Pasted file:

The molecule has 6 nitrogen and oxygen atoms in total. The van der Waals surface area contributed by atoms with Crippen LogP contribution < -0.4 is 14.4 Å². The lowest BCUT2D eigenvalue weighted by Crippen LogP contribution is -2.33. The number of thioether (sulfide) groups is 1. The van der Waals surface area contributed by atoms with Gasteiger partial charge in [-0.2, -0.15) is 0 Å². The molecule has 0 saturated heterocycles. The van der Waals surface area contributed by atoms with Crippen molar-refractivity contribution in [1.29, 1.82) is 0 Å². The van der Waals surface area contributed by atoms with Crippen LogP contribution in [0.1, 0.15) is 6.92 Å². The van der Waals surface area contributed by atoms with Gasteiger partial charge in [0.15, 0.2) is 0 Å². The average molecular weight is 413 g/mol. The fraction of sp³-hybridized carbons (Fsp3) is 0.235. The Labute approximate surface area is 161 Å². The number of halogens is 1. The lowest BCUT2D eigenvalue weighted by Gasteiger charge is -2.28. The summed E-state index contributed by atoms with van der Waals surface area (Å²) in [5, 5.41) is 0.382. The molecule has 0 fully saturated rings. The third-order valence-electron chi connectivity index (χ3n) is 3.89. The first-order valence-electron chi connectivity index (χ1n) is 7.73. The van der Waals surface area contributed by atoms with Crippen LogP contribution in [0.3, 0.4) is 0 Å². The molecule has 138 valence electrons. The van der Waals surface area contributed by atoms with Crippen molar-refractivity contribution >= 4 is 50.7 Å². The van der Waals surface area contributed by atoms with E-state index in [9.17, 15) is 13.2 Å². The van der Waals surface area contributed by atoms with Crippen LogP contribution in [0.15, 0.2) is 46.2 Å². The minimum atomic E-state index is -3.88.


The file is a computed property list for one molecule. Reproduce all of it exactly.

The molecule has 6 nitrogen and oxygen atoms in total. The van der Waals surface area contributed by atoms with Crippen LogP contribution < -0.4 is 14.4 Å². The lowest BCUT2D eigenvalue weighted by Crippen LogP contribution is -2.33. The number of thioether (sulfide) groups is 1. The van der Waals surface area contributed by atoms with Gasteiger partial charge in [-0.2, -0.15) is 0 Å². The molecule has 0 saturated heterocycles. The van der Waals surface area contributed by atoms with Crippen molar-refractivity contribution in [1.29, 1.82) is 0 Å². The van der Waals surface area contributed by atoms with Crippen LogP contribution in [0.1, 0.15) is 6.92 Å². The van der Waals surface area contributed by atoms with Gasteiger partial charge in [0.15, 0.2) is 0 Å². The average molecular weight is 413 g/mol. The fraction of sp³-hybridized carbons (Fsp3) is 0.235. The Labute approximate surface area is 161 Å². The number of halogens is 1. The lowest BCUT2D eigenvalue weighted by Gasteiger charge is -2.28. The summed E-state index contributed by atoms with van der Waals surface area (Å²) in [5, 5.41) is 0.382. The molecule has 0 fully saturated rings. The third-order valence-electron chi connectivity index (χ3n) is 3.89. The first-order valence-electron chi connectivity index (χ1n) is 7.73. The van der Waals surface area contributed by atoms with Crippen LogP contribution in [0.3, 0.4) is 0 Å². The molecule has 138 valence electrons. The van der Waals surface area contributed by atoms with Crippen molar-refractivity contribution >= 4 is 50.7 Å². The van der Waals surface area contributed by atoms with E-state index in [9.17, 15) is 13.2 Å². The van der Waals surface area contributed by atoms with Crippen LogP contribution in [0.15, 0.2) is 46.2 Å². The minimum atomic E-state index is -3.88.